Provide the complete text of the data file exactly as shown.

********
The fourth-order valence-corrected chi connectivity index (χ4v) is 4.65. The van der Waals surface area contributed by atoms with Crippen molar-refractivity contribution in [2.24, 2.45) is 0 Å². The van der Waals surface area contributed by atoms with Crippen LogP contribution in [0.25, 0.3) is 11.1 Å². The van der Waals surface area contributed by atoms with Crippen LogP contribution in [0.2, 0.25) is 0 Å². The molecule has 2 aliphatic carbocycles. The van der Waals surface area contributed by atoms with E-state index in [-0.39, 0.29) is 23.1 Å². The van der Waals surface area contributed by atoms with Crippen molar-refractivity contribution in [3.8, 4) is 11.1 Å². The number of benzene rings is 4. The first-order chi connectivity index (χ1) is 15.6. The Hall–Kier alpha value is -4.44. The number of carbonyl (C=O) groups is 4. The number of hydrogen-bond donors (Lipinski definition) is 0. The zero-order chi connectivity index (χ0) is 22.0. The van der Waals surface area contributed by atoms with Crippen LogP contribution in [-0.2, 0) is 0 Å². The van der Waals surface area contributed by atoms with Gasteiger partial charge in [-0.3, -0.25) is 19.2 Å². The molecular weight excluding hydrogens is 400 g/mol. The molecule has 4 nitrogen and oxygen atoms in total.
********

The fourth-order valence-corrected chi connectivity index (χ4v) is 4.65. The van der Waals surface area contributed by atoms with Crippen molar-refractivity contribution in [2.24, 2.45) is 0 Å². The van der Waals surface area contributed by atoms with Crippen LogP contribution in [0.25, 0.3) is 11.1 Å². The van der Waals surface area contributed by atoms with Crippen LogP contribution in [0.2, 0.25) is 0 Å². The molecule has 2 aliphatic carbocycles. The van der Waals surface area contributed by atoms with E-state index in [-0.39, 0.29) is 23.1 Å². The van der Waals surface area contributed by atoms with Crippen molar-refractivity contribution in [3.8, 4) is 11.1 Å². The number of benzene rings is 4. The first-order chi connectivity index (χ1) is 15.6. The Hall–Kier alpha value is -4.44. The number of carbonyl (C=O) groups is 4. The number of hydrogen-bond donors (Lipinski definition) is 0. The zero-order chi connectivity index (χ0) is 22.0. The van der Waals surface area contributed by atoms with Crippen LogP contribution in [-0.2, 0) is 0 Å². The van der Waals surface area contributed by atoms with Gasteiger partial charge in [-0.3, -0.25) is 19.2 Å². The molecular weight excluding hydrogens is 400 g/mol. The molecule has 4 nitrogen and oxygen atoms in total.